University of Wisconsin-Madison Helping Hearts: Discovering the Impacts of Flavonoids and Interpersonal Gut Variations to Improve Cardiovascular Health

Photo credit: Bryce Richter, University of Wisconsin-Madison

The American Heart Association notes a recent study that showed millions of people worldwide could prevent early deaths and disability from heart disease by eating more fruits and vegetables. Some health benefits associated with this diet are derived from pigments present in plants called flavonoids. However, our bodies do not absorb most flavonoids in their natural state. Flavonoids can be metabolized by our microbiome, the trillions of microbes that inhabit our gut.

Studies that analyze the health effects of flavonoids show either positive or no effects. However, there is limited research on how different gut microbes affect the ways that flavonoids are metabolized. The team theorized that specific gut microbes contribute to the beneficial effects of flavonoids by making them more absorbable. Thus, they are studying the relationship among interpersonal differences in how the gut microbia help digest flavonoids and their resulting health impacts.

To see the effects of flavonoids on cardiovascular diseases in humans, his lab bred germ-free mice that were genetically susceptible to heart disease. They introduced bacteria from a human microbiome into half of the mice and left the other half germ-free. After feeding all of the mice a flavonoid-rich diet, only those with the added microbiome benefited from the consumption of the flavonoids, highlighting the importance of gut bacteria in mediating the effects of flavonoids. The next step is to see exactly which bacteria in the microbiome help metabolize flavonoids and can help diminish cardiovascular disease.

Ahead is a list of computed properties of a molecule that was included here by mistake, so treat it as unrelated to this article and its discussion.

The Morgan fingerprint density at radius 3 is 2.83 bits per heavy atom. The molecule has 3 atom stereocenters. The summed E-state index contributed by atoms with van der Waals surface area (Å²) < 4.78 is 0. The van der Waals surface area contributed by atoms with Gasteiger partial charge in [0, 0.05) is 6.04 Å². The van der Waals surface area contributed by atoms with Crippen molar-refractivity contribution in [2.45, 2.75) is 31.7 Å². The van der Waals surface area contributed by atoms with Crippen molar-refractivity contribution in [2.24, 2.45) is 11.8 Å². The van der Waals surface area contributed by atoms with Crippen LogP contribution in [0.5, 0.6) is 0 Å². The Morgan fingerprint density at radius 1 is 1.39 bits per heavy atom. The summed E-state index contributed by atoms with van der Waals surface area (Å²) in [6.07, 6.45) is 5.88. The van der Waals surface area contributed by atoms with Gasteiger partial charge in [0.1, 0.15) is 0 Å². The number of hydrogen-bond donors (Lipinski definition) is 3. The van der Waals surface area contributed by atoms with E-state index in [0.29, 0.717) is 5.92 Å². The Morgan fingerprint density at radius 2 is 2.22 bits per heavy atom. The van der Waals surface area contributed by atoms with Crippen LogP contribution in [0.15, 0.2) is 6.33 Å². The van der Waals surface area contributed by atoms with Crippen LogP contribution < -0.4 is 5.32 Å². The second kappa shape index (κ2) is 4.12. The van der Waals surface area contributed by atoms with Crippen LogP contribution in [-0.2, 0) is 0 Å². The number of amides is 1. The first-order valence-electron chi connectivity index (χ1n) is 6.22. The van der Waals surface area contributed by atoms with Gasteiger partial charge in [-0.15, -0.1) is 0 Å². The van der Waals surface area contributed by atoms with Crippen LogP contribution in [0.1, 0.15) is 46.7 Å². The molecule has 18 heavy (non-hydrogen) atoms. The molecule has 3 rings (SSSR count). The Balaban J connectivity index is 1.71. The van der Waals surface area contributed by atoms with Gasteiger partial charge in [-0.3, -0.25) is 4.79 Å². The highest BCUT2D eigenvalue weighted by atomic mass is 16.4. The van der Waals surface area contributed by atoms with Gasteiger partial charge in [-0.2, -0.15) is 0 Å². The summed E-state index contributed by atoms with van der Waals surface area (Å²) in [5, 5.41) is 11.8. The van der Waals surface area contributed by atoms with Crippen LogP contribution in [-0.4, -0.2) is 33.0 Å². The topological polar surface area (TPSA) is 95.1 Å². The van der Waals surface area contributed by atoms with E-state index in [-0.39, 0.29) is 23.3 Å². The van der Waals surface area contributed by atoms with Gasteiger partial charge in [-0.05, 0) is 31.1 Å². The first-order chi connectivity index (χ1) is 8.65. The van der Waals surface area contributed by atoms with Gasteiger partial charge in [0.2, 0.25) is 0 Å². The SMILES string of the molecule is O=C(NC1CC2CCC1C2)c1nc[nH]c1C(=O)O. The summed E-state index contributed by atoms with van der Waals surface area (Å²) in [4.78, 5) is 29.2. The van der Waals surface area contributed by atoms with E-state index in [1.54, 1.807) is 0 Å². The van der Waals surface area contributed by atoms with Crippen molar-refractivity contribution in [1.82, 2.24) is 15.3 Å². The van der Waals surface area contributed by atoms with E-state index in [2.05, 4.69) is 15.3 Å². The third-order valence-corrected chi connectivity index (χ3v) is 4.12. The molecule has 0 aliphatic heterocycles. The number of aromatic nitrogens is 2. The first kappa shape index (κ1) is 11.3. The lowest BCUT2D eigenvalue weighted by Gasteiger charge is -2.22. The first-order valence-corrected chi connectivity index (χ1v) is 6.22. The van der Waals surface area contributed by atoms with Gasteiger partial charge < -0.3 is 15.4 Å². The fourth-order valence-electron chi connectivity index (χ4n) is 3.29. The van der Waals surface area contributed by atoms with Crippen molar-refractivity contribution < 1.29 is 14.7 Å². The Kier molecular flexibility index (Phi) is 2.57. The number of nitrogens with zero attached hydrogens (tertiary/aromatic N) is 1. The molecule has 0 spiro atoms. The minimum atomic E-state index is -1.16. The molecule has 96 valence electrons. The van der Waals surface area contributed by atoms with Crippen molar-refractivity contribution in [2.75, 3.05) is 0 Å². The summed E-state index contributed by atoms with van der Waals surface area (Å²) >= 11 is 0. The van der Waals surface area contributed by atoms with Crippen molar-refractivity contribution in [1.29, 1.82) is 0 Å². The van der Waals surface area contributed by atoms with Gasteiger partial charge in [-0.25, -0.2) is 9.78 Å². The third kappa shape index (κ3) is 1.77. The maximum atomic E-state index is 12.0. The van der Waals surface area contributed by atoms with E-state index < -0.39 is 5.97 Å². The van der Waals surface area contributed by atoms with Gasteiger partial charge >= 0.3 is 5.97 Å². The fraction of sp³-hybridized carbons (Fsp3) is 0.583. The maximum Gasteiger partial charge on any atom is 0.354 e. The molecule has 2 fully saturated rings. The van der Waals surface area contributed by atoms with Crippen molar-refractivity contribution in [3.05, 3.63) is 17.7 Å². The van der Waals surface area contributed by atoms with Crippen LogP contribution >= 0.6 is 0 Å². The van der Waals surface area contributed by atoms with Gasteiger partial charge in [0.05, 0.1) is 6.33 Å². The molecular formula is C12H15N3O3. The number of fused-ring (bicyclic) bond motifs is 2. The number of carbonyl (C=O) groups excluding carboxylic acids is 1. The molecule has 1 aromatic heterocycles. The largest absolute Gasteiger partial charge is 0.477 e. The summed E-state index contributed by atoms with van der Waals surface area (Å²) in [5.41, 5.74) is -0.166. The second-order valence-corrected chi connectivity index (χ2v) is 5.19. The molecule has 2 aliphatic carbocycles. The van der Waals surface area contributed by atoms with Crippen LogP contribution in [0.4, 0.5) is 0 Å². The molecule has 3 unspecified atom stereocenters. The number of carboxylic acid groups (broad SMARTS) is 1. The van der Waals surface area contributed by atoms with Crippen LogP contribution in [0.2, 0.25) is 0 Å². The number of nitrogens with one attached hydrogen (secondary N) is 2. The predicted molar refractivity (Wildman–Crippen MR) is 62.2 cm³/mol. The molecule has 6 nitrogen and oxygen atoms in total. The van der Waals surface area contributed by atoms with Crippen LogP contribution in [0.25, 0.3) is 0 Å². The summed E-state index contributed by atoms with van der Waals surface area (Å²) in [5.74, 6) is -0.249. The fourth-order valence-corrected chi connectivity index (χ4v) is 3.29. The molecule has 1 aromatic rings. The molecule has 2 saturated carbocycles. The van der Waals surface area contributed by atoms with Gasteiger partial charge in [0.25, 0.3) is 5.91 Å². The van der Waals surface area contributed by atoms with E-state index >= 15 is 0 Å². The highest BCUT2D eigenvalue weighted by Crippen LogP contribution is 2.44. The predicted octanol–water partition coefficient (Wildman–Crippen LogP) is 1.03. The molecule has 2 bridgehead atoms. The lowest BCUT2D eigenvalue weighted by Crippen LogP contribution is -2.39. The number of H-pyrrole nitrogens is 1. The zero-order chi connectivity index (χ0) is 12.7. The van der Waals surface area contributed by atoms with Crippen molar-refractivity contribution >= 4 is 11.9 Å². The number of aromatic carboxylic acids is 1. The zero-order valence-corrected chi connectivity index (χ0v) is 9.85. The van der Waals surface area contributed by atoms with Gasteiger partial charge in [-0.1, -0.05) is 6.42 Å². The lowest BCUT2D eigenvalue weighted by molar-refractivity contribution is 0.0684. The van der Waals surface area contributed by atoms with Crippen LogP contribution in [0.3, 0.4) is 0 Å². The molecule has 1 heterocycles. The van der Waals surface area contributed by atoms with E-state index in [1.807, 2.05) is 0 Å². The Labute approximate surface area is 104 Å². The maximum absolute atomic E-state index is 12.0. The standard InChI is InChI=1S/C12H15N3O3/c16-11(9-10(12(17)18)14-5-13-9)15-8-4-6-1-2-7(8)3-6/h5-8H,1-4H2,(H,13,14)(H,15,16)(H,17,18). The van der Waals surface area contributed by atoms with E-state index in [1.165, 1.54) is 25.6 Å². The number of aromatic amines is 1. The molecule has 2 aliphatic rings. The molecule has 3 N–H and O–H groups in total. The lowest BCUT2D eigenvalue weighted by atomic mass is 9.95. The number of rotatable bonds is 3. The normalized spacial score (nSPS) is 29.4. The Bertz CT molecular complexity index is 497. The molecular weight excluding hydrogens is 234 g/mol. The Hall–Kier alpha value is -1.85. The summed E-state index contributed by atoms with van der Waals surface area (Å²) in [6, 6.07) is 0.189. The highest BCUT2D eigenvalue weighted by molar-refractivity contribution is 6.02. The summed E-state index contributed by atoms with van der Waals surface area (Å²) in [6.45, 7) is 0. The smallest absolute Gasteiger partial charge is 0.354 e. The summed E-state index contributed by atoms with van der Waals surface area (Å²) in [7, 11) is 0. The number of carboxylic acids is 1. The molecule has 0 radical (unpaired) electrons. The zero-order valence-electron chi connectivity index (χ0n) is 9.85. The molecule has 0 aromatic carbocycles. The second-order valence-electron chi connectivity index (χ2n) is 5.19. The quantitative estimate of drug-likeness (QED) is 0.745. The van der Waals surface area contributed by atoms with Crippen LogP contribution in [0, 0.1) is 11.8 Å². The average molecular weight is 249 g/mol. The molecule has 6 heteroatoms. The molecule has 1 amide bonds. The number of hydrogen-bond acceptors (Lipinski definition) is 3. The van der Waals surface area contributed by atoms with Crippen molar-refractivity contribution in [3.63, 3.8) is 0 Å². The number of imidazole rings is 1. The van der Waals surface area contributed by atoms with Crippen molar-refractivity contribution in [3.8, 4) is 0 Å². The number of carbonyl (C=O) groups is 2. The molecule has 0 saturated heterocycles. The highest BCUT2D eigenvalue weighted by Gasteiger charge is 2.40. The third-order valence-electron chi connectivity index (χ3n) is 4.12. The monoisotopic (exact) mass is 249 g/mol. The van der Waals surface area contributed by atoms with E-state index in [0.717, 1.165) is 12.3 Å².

As I grew up, my parents instilled the concept that we can improve our health by making good decisions at the grocery store and the dinner table. I hope my work inspires people to make dietary choices that take into consideration their gut microbes. Eat lots of whole grains, veggies, and fruits!

– Dr. Federico Rey

Retaking The Field Volume 3 “Retaking the Field: Empowering Agricultural Sciences for Health” is a collaborative report from eleven universities and the SoAR Foundation. The report — the third in SoAR’s series — explores the success of research projects funded by the Agriculture and Food Research Initiative (AFRI), the flagship competitive grants program of the USDA’s National Institute of Food and Agriculture (NIFA). It is part of SoAR’s broader education and advocacy initiative to encourage additional federal support for food and agricultural research. View The Issue
Retaking the Field Volume 3: The Case for a Surge in Agricultural Research Click to download report

More Stories from the community

Raising Resilient Pigs

Through cutting-edge genome editing, scientists are working to help the swine (pig) industry produce healthier, more resilient animals. Genome editors are enzymes that allow scientists to cut the DNA strands in cells at a specific position and introduce very precise genetic changes. With funding from USDA, scientists at Iowa State University and Kansas State University have discovered a genetic marker in pigs that is associated with resistance to porcine reproductive and respiratory syndrome (PRRS).

Read More
Sterilizing Screwworm

A highly successful example of public research for animal health began in the 1950s in the fight to eradicate the New World Screwworm. The screwworm is a maggot that feeds off the flesh of livestock as well as humans, which causes animal suffering, requires expensive treatments, and has ruined farm businesses.

Read More